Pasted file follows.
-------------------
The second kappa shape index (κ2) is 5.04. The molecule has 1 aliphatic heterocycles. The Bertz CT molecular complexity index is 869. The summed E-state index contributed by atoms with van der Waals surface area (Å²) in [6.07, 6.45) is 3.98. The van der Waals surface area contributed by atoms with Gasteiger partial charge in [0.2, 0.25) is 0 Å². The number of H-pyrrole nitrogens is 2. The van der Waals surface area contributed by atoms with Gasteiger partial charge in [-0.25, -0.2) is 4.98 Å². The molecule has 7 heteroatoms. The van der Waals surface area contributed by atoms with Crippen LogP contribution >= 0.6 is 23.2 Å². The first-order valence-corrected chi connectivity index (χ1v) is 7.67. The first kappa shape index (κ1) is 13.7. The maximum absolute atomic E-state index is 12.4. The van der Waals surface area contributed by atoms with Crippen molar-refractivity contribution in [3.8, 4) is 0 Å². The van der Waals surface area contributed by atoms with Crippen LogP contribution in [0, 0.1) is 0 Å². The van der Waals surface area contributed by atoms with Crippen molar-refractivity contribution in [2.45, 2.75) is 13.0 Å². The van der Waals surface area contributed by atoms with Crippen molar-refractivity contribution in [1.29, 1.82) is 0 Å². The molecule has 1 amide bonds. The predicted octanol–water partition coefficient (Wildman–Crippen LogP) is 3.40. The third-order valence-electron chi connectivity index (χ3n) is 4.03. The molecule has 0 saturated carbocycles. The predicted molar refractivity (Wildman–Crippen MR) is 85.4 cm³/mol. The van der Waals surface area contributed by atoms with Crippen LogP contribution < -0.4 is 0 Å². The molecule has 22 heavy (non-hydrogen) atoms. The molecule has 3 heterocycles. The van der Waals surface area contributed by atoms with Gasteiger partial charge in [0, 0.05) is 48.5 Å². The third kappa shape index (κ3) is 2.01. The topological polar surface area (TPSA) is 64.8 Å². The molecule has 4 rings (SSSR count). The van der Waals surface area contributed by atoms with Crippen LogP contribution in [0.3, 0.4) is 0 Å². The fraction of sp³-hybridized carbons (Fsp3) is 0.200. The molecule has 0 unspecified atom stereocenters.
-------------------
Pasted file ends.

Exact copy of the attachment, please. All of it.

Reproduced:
The second kappa shape index (κ2) is 5.04. The molecule has 1 aliphatic heterocycles. The Bertz CT molecular complexity index is 869. The summed E-state index contributed by atoms with van der Waals surface area (Å²) in [6.07, 6.45) is 3.98. The van der Waals surface area contributed by atoms with Gasteiger partial charge in [0.2, 0.25) is 0 Å². The number of H-pyrrole nitrogens is 2. The van der Waals surface area contributed by atoms with Gasteiger partial charge in [-0.25, -0.2) is 4.98 Å². The molecule has 7 heteroatoms. The van der Waals surface area contributed by atoms with Crippen LogP contribution >= 0.6 is 23.2 Å². The first-order valence-corrected chi connectivity index (χ1v) is 7.67. The first kappa shape index (κ1) is 13.7. The maximum absolute atomic E-state index is 12.4. The van der Waals surface area contributed by atoms with Crippen molar-refractivity contribution in [3.8, 4) is 0 Å². The van der Waals surface area contributed by atoms with Crippen LogP contribution in [0, 0.1) is 0 Å². The van der Waals surface area contributed by atoms with Crippen molar-refractivity contribution in [2.45, 2.75) is 13.0 Å². The van der Waals surface area contributed by atoms with Crippen molar-refractivity contribution in [1.29, 1.82) is 0 Å². The molecule has 1 amide bonds. The predicted octanol–water partition coefficient (Wildman–Crippen LogP) is 3.40. The third-order valence-electron chi connectivity index (χ3n) is 4.03. The molecule has 0 saturated carbocycles. The predicted molar refractivity (Wildman–Crippen MR) is 85.4 cm³/mol. The van der Waals surface area contributed by atoms with Crippen LogP contribution < -0.4 is 0 Å². The molecule has 22 heavy (non-hydrogen) atoms. The molecule has 3 heterocycles. The van der Waals surface area contributed by atoms with Gasteiger partial charge in [0, 0.05) is 48.5 Å². The third kappa shape index (κ3) is 2.01. The topological polar surface area (TPSA) is 64.8 Å². The molecule has 4 rings (SSSR count). The van der Waals surface area contributed by atoms with Crippen LogP contribution in [0.3, 0.4) is 0 Å². The fraction of sp³-hybridized carbons (Fsp3) is 0.200. The molecule has 0 unspecified atom stereocenters.